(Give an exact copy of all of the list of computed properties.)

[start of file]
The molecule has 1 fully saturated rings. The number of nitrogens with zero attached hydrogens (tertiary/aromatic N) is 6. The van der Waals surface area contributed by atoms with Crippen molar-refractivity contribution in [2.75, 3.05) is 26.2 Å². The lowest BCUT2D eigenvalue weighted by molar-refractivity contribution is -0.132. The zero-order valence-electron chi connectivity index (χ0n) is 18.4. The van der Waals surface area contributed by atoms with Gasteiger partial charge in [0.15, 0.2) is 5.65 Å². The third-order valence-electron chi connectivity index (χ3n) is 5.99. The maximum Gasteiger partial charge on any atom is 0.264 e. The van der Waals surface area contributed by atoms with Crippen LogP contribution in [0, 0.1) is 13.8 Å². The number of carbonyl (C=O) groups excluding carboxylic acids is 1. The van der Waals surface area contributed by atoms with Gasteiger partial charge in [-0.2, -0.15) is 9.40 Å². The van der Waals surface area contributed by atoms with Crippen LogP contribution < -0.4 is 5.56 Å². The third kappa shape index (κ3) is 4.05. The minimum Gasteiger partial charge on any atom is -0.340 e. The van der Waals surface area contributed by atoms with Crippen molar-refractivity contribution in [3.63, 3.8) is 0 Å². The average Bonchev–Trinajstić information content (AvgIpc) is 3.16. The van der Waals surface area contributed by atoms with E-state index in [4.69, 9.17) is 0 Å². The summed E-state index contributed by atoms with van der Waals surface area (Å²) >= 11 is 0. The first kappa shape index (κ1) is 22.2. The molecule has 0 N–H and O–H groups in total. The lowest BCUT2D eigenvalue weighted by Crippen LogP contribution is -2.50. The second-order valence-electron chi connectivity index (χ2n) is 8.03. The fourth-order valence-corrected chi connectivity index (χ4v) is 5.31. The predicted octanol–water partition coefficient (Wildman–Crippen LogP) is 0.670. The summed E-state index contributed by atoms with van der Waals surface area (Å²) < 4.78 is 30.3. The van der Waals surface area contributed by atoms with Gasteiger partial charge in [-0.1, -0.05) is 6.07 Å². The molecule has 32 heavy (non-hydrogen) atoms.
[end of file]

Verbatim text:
The molecule has 1 fully saturated rings. The number of nitrogens with zero attached hydrogens (tertiary/aromatic N) is 6. The van der Waals surface area contributed by atoms with Crippen molar-refractivity contribution in [2.75, 3.05) is 26.2 Å². The lowest BCUT2D eigenvalue weighted by molar-refractivity contribution is -0.132. The zero-order valence-electron chi connectivity index (χ0n) is 18.4. The van der Waals surface area contributed by atoms with Gasteiger partial charge in [0.15, 0.2) is 5.65 Å². The third-order valence-electron chi connectivity index (χ3n) is 5.99. The maximum Gasteiger partial charge on any atom is 0.264 e. The van der Waals surface area contributed by atoms with Crippen LogP contribution in [0, 0.1) is 13.8 Å². The number of carbonyl (C=O) groups excluding carboxylic acids is 1. The van der Waals surface area contributed by atoms with Gasteiger partial charge in [-0.2, -0.15) is 9.40 Å². The van der Waals surface area contributed by atoms with Crippen LogP contribution < -0.4 is 5.56 Å². The third kappa shape index (κ3) is 4.05. The minimum Gasteiger partial charge on any atom is -0.340 e. The van der Waals surface area contributed by atoms with Crippen molar-refractivity contribution in [3.63, 3.8) is 0 Å². The average Bonchev–Trinajstić information content (AvgIpc) is 3.16. The van der Waals surface area contributed by atoms with E-state index in [4.69, 9.17) is 0 Å². The summed E-state index contributed by atoms with van der Waals surface area (Å²) >= 11 is 0. The first kappa shape index (κ1) is 22.2. The molecule has 0 N–H and O–H groups in total. The lowest BCUT2D eigenvalue weighted by Crippen LogP contribution is -2.50. The second-order valence-electron chi connectivity index (χ2n) is 8.03. The fourth-order valence-corrected chi connectivity index (χ4v) is 5.31. The predicted octanol–water partition coefficient (Wildman–Crippen LogP) is 0.670. The summed E-state index contributed by atoms with van der Waals surface area (Å²) < 4.78 is 30.3. The van der Waals surface area contributed by atoms with Gasteiger partial charge in [-0.1, -0.05) is 6.07 Å². The molecule has 32 heavy (non-hydrogen) atoms.